What has yellow flowers, grows thousands of miles from the sea, and is the best friend of piscatorial kind?
The answer is canola.
If that sounds fishy, that's because it is. Nufarm, the agrichemicals and seeds group, is developing genetically modified canola seed which produces rather than typical canola oil (or rapeseed oil) long-chain, omega-3 oils, "similar to those found in fish oil".
Indeed, the GM seed has been derived through switching into canola the genes from marine microalgae which manufacture omega-3 oils, and which represent an important part of fish diets. Hence the concentrations of omega-3 oils in marine catches.
"This project adds microalgae genes to canola, using world-leading genetic breeding technologies, so that the crop is rich in these higher-value, higher-nutrition oils," said Australia-based Nufarm, whose shares touched a seven-year high on Wednesday.
The group added: "This new proprietary product aims to help relieve pressure on wild fish stocks, which are the current source for this important nutrient," with the harvest from one hectare of the crop seen producing omega-3 equivalent to 10,000 kilogrammes of fish.
The GM canola is seen meeting demand for omega-3 oils from aquaculture, as well as for human requirements.
Nufarm said that it was planning to grow up to 4,000 hectares of the crop this year under the stewardship of the US Department of Agriculture as part of the process for gaining approval for the crop.
Filings for US and Canadian consent are expected to be filed this month, with Victoria-based Nufarm having already applied to Australian regdulators for clearance.
"Pending regulatory approvals, commercialisation is expected to commence in 2018 or 2019," the group said.
The announcement came as Nufarm unveiled a return to the black for the half year to the end of January, reporting earnings of Aus$20.0m, compared with a loss of Aus$91.0m a year before.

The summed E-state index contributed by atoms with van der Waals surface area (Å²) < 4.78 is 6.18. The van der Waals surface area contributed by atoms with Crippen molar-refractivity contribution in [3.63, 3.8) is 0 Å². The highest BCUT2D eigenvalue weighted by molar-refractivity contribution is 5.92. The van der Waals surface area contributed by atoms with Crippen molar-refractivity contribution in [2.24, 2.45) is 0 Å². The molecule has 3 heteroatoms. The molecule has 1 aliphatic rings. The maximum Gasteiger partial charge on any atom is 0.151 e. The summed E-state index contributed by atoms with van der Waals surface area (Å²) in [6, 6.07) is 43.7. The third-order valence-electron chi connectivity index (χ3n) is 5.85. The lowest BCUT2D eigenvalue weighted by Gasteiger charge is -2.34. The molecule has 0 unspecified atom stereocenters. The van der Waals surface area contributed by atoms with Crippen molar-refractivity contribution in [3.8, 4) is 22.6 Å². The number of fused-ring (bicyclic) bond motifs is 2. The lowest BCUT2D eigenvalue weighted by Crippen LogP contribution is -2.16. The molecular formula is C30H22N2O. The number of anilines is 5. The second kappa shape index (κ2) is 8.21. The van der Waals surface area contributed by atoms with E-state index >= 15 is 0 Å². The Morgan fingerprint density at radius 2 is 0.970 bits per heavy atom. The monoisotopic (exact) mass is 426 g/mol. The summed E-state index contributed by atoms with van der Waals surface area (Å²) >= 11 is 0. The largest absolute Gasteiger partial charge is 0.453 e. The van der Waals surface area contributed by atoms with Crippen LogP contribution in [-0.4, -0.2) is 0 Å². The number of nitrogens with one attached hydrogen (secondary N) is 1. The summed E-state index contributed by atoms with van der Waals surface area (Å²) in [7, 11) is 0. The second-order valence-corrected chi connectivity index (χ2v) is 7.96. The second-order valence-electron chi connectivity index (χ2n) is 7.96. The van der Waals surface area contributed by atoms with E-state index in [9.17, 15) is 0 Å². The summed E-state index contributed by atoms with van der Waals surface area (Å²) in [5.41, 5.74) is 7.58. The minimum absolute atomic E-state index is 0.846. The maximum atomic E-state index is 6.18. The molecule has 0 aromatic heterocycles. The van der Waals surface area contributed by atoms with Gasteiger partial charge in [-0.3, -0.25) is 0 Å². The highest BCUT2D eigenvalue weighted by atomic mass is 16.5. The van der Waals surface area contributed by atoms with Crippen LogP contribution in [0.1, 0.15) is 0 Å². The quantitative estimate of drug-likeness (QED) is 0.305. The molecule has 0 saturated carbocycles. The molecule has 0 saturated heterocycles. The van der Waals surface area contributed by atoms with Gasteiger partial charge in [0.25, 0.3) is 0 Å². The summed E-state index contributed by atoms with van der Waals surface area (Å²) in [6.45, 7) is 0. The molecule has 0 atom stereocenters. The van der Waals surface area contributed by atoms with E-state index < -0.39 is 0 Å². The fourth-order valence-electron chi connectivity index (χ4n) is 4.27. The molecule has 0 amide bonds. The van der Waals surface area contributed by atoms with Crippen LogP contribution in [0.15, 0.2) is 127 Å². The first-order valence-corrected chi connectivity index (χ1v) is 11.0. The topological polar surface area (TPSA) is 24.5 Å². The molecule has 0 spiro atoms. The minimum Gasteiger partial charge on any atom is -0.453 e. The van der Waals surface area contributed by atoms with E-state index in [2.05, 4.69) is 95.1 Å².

While the improved result was down in the main to the non-recurrence of huge restructuring costs which marred year-ago results - as the group shut factories in the face of tough conditions which caught out rivals such as Syngenta too - Nufam said that its underlying result had also improved markedly, by 67% to Aus$19.8m in earnings terms.
Group revenues rose 13.6% to Aus$1.36bn, while operating profits gained 19.2% to Aus$85.0m, with increases in all but the domestic market, held back by a dent to margins from a strategy of boosting volumes and market share, and in Latin America.
Although Nufarm saw an improvement in Latin American sales - echoing signs of improvement noted by many rivals, fertilizer companies and farm machinery groups too - it flagged pressure from recovery in Brazil's real, which resulted in "farmers delaying their purchases of crop protection inputs in anticipation of price reductions".
Furthermore, it flagged as a "feature of the Brazilian market" during the half-year period "continued challenges faced by [customers] in obtaining credit.
"The company remains vigilant on customer receivables."
Indeed, Nufarm said that for the rest of its financial year, which ends in July, "cash collections will be a major focus for the company, along with close management of customer credit and foreign currency exchange risk".
In Argentina too, the group said that its second-half results would be effects by "negative market conditions", with a weaker peso cutting contributions, in Australian dollar terms, and rains which prompted the loss of some soybean crops also preventing agrichemical applications.
"The Argentina business suffered from a delayed season, due to excessive rainfall.
"This caused growers to delay purchases and created pricing pressure in the market."
Nonetheless, with strengthening demand in Europe, and "optimistic" prospects for the Australian canola sowing season, thanks to good summer rains in the key producing state of Western Australia, Nufarm forecast full-year results showing an improvement in operating profits.
Nufarm shares closed up 3.2% at Aus$9.67 in Sydney, earlier touching Aus$9.96, their highest since January 2010.
By Mike Verdin